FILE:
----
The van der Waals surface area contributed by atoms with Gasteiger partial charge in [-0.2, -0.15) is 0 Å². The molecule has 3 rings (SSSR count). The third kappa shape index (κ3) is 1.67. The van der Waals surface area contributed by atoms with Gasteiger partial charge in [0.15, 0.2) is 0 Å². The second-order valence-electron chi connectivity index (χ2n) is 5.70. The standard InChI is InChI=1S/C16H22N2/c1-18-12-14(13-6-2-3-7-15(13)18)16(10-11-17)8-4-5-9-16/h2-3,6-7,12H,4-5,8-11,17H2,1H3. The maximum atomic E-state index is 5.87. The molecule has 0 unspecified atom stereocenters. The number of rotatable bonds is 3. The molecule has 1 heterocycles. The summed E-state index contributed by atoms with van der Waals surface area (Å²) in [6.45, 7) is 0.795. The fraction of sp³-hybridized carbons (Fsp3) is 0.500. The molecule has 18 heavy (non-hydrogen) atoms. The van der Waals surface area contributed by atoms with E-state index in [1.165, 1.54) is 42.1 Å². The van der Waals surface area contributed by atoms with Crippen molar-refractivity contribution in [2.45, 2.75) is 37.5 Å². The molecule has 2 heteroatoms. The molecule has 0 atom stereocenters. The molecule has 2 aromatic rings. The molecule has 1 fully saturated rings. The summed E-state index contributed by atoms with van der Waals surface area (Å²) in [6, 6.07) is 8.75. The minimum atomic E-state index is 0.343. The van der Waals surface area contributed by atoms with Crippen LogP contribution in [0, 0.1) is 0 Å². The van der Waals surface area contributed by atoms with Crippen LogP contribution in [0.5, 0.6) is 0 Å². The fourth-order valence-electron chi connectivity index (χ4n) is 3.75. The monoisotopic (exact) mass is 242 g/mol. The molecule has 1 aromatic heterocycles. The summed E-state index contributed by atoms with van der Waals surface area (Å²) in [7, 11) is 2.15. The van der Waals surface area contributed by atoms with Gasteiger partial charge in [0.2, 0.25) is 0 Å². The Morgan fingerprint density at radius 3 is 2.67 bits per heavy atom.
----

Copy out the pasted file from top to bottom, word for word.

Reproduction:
The van der Waals surface area contributed by atoms with Gasteiger partial charge in [-0.2, -0.15) is 0 Å². The molecule has 3 rings (SSSR count). The third kappa shape index (κ3) is 1.67. The van der Waals surface area contributed by atoms with Gasteiger partial charge in [0.15, 0.2) is 0 Å². The second-order valence-electron chi connectivity index (χ2n) is 5.70. The standard InChI is InChI=1S/C16H22N2/c1-18-12-14(13-6-2-3-7-15(13)18)16(10-11-17)8-4-5-9-16/h2-3,6-7,12H,4-5,8-11,17H2,1H3. The maximum atomic E-state index is 5.87. The molecule has 0 unspecified atom stereocenters. The number of rotatable bonds is 3. The molecule has 1 heterocycles. The summed E-state index contributed by atoms with van der Waals surface area (Å²) in [6.45, 7) is 0.795. The fraction of sp³-hybridized carbons (Fsp3) is 0.500. The molecule has 18 heavy (non-hydrogen) atoms. The van der Waals surface area contributed by atoms with E-state index in [1.165, 1.54) is 42.1 Å². The van der Waals surface area contributed by atoms with Crippen molar-refractivity contribution in [2.45, 2.75) is 37.5 Å². The molecule has 2 heteroatoms. The molecule has 0 atom stereocenters. The molecule has 2 aromatic rings. The molecule has 1 fully saturated rings. The summed E-state index contributed by atoms with van der Waals surface area (Å²) in [6, 6.07) is 8.75. The minimum atomic E-state index is 0.343. The van der Waals surface area contributed by atoms with Crippen LogP contribution in [0, 0.1) is 0 Å². The van der Waals surface area contributed by atoms with Crippen LogP contribution in [0.5, 0.6) is 0 Å². The fourth-order valence-electron chi connectivity index (χ4n) is 3.75. The monoisotopic (exact) mass is 242 g/mol. The molecule has 1 aromatic heterocycles. The summed E-state index contributed by atoms with van der Waals surface area (Å²) in [7, 11) is 2.15. The van der Waals surface area contributed by atoms with Gasteiger partial charge in [0.2, 0.25) is 0 Å². The Morgan fingerprint density at radius 3 is 2.67 bits per heavy atom.